There are three possible scenarios when deciding to retrofit the VRLA batteries of an existing UPS:

  1. The UPS is operating in the early part of its lifecycle
  2. The UPS is operating near the middle of its lifecycle
  3. The UPS is operating at the end of its lifecycle

For a UPS in the early part of its lifecycle, generally less than 5 years old, it may make sense to retrofit the VRLA batteries with li-ion batteries because the li-ion batteries will likely reach end-of-life at about the same time as the UPS.

For a UPS near the middle of its lifecycle, generally 5-10 years old, it makes sense to refresh the VRLA batteries. Retrofitting the VRLA batteries with li-ion at this phase in the UPS life may not make economical sense given that the li-ion batteries will outlive the useful life of the UPS by more than 5 years. However, as the price of li-ion batteries decrease over the coming years, the economics may in fact favor retrofitting the VRLA with li-ion batteries.

For a UPS near the end of its lifecycle, generally more than 10 years old, it may make sense to replace the entire UPS with a new UPS that uses li-ion batteries. This decision really depends on the cost of keeping and maintaining an old UPS (i.e. service contracts, spare parts, etc.) compared to the cost of a new solution.

For cases where you’re considering retrofitting VRLA for li-ion batteries, be aware that li-ion batteries are not a “drop-in” replacement for VRLA batteries. Even if a li- ion battery solution had the same nominal voltage as an existing VRLA solution, the UPS may need upgraded firmware and/or hardware. This is because, among other things, the battery charging characteristics may change, the runtime formula may be different, and the runtime estimate may be incorrect. In addition to this, the vendor may need to integrate the battery monitoring system with the UPS. These and other factors are all things that the UPS vendor must account for when offering a li-ion battery solution for specific UPS models.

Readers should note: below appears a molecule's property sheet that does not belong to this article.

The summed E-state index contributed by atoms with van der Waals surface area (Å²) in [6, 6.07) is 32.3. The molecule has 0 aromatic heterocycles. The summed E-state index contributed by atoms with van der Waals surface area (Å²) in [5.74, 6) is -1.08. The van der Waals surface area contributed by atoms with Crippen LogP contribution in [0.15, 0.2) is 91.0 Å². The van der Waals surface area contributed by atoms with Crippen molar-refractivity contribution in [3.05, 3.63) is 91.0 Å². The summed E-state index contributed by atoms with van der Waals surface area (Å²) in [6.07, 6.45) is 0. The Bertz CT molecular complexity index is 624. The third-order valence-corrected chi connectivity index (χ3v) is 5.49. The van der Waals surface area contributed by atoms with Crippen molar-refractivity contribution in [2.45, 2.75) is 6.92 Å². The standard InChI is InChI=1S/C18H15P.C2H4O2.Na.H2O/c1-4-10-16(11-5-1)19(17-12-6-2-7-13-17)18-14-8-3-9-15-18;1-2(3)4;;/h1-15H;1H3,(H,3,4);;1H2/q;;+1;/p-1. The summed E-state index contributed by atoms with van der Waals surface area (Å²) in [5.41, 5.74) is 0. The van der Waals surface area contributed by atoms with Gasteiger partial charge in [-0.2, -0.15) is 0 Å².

Buying a new UPS is the most straightforward scenario given that the UPS vendor has effectively integrated the li-ion technology with the UPS. The integration between the UPS and the li-ion BMS is heavily dependent on the operation of the BMS which is variable from vendor to vendor. Eventually standards will emerge that drive consistency between the UPS and BMS from different vendors. An example of a UPS that uses li-ion batteries is shown in Figure 3.

Figure 3: An example of a UPS with li-ion batteries is the Galaxy VX from Schneider Electric

Effect of temperature

There are many reasons why temperature affects batteries in many different ways and some of these effects are specific to a particular chemistry. But ultimately there are three important considerations with regard to temperature, in order of importance:

  • Battery service life
  • Battery runtime
  • Cooling energy

Battery service life

It’s well proven in scientific literature that temperature affects the service life of most components and batteries are no different. The rule-of-thumb for batteries (both VRLA and li-ion) is that you decrease the battery service life by 50% for every 8- 10°C (14-18°F) increase in average ambient temperature. Assuming VRLA service life is 3-6 years and li-ion is on the order of 10 years, we expect higher temperatures to result in more frequent battery refreshes with VRLA compared to li-ion, within the service life of the UPS. This effect is quantified in the TCO analysis above. See White Paper 39, Battery Technology for Data Centers and Network Rooms: VRLA Reliability and Safety, for more information on VRLA life.